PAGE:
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A. B. "Banjo" Paterson's "Clancy of the Overflow"
A city-dweller imagines what his life would be like if he could trade places with a drover (cowboy) in the outback.
The speaker in A. B. "Banjo" Paterson's "Clancy of the Overflow" is a city-dweller, who thinks he would like to change his life and become a cowboy in the outback. The speaker was prompted to dramatize and romanticize that life after he met a chap named Clancy.
First Stanza: "I had written him a letter which I had, for want of better"
The speaker reports that he wrote a letter to Clancy with simple address, "Clancy, of the Overflow." The speaker had met Clancy while the latter was shearing sheep.
Second Stanza: "And an answer came directed in a writing unexpected"
The speaker receives a response to his letter that revealed no one knew where Clancy was at present, although he had gone to Queensland droving. The speaker adds the colorful detail that the letter appeared to have been "written with thumb-nail dipped in tar."
Third Stanza: "In my wild erratic fancy, visions come to me of Clancy"
The speaker then begins his wild erratic fancy, envisioning Clancy driving his herd singing and enjoying pleasure that the townsfolk never know.
Fourth Stanza: "And the bush has friends to meet him, and their kindly voices greet him"
The speaker imagines Clancy with his friends who greet him with their kindly voices. He hears the murmur of the breezes. He sees a beautiful river and observes the splendor of the sunlit plain extended. And, of course, Clancy enjoys seeing "the wondrous glory of the everlasting stars." All of these natural beauties elude the city-dweller.
Fifth Stanza: "I am sitting in my dingy little office, where a stingy"
The city-dwelling speaker then plainly bemoans his own lot: He sits in his dingy little office where only a sliver of sunlight is able to penetrate. The air is polluted and floats into the office through the window, "spread[ing] its foulness over all."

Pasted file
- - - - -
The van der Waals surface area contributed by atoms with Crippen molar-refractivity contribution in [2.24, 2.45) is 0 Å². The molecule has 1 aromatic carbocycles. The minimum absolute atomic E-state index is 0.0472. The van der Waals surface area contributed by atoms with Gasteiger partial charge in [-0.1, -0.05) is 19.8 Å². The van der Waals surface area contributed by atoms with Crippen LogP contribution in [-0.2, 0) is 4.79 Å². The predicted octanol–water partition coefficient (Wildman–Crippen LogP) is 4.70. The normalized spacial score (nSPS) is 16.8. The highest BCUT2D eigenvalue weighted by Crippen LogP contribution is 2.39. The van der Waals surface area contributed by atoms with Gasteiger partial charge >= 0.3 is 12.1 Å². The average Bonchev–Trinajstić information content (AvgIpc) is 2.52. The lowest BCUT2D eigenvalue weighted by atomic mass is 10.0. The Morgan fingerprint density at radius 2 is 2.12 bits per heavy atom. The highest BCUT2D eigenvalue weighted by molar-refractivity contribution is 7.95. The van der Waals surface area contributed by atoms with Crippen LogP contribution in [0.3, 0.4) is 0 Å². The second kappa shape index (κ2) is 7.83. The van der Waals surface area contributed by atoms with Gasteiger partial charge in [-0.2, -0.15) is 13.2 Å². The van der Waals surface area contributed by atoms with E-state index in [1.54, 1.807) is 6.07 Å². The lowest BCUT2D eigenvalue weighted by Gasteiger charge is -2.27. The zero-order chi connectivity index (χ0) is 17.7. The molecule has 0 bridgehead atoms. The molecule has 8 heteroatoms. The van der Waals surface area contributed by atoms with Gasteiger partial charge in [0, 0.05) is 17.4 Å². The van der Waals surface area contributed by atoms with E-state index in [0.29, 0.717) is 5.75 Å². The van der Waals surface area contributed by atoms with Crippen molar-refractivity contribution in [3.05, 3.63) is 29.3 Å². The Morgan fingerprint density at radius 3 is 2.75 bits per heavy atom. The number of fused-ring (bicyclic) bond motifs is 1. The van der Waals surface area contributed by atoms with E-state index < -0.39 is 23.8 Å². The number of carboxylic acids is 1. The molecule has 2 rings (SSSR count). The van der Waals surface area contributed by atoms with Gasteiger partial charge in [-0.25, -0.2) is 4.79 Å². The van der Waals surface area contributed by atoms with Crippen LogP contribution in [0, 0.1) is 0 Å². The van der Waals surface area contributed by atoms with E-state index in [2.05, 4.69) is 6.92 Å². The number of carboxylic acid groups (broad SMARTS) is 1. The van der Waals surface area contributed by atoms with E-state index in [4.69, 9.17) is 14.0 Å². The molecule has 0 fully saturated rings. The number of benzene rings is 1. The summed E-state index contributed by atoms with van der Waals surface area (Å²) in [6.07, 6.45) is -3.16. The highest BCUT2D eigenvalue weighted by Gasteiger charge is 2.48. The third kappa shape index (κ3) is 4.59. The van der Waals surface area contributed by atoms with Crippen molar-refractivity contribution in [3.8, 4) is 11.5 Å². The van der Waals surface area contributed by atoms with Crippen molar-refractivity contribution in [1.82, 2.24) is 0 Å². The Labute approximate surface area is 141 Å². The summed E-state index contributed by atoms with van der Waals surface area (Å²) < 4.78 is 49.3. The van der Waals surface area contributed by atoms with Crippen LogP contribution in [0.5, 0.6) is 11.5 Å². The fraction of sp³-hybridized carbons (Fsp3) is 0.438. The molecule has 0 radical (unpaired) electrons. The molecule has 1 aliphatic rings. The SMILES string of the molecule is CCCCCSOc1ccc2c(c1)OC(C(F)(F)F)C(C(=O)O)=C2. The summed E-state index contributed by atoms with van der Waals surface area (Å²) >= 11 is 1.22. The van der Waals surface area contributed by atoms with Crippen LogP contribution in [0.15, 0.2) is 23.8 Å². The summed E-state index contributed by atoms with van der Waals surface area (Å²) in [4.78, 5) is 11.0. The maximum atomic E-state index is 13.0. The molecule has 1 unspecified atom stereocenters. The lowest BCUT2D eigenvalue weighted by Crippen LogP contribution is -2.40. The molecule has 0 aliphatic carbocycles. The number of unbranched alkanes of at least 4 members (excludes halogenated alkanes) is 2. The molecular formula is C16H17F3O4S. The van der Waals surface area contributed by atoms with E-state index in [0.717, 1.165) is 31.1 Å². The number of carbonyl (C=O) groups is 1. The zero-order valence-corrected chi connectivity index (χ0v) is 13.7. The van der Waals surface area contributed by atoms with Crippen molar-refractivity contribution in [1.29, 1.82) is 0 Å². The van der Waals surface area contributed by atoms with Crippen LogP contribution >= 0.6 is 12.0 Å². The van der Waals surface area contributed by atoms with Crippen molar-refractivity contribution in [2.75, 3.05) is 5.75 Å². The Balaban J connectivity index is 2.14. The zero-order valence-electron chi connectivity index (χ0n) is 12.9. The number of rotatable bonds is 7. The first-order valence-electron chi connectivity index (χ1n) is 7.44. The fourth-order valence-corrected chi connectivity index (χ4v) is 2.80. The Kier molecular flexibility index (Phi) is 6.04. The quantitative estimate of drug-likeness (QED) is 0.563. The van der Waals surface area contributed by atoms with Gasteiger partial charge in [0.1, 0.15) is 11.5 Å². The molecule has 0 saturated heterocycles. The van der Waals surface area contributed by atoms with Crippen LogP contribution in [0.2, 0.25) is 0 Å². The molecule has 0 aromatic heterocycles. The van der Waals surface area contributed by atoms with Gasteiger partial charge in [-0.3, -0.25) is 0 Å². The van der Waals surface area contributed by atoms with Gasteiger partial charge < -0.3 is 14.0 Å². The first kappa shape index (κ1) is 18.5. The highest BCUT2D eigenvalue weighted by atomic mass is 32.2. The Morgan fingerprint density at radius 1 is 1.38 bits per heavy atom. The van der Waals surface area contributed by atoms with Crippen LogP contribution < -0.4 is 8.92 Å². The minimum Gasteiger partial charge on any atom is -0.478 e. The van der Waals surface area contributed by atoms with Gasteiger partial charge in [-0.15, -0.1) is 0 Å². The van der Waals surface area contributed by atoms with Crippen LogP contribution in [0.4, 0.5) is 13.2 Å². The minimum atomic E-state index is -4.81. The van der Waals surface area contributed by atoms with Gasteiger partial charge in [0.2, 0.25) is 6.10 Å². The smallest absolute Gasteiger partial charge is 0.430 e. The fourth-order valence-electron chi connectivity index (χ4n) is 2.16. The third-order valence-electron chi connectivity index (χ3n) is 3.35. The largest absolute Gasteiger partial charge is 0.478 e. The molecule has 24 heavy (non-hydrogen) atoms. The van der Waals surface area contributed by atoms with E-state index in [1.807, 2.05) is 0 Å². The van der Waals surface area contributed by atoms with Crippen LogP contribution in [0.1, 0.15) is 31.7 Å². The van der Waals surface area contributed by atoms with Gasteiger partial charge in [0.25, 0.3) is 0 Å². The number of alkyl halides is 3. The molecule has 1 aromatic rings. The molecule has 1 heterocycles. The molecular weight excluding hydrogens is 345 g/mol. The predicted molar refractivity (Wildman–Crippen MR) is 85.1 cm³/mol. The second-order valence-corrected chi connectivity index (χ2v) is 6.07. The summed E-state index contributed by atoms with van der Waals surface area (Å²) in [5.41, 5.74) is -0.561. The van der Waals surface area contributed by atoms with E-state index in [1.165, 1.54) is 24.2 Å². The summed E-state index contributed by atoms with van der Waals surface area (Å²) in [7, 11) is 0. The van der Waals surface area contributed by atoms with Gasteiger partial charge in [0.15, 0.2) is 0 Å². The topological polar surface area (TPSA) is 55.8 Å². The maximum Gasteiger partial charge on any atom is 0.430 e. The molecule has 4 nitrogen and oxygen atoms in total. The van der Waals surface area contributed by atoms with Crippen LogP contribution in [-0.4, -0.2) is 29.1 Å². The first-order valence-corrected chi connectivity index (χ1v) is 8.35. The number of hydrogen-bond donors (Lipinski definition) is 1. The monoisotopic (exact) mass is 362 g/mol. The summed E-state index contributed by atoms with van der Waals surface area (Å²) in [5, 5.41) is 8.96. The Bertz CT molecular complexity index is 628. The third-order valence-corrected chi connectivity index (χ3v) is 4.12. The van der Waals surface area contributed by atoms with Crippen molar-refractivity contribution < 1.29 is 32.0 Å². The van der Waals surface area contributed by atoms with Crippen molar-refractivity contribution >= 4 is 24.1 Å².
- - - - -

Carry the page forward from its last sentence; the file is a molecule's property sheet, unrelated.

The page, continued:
Sixth Stanza: "And in place of lowing cattle, I can hear the fiendish rattle"
Instead of Clancy's pleasant sounds of lowing cattle, the poor speaker's ears are accosted by "the fiendish rattle / Of the tramways and the buses." He also must endure hearing the foul language of children fighting in the streets. And there is "the ceaseless tramp of feet."
Seventh Stanza: "And the hurrying people daunt me, and their pallid faces haunt me"
So many people hurrying here and there, their "pallid faces haunt" the speaker. They seem to be stuffed into the small space of the city as they shoulder one another in the rush and nervous haste. He decries that "the townsfolk have no time to grow, they have no time to waste."
Eighth Stanza: "And I somehow rather fancy that I'd like to change with Clancy"
Finally, the speaker admits that he prefers to believe that he would like to change places with Clancy. The speaker would like be out there herding those animals in the outback "where the seasons come and go." He would like to let Clancy do his cash-book work, but he figures that job would probably not be well suited to the outback cowboy.
Reading of Paterson's "Clancy of the Overflow"
© 2016 Linda Sue Grimes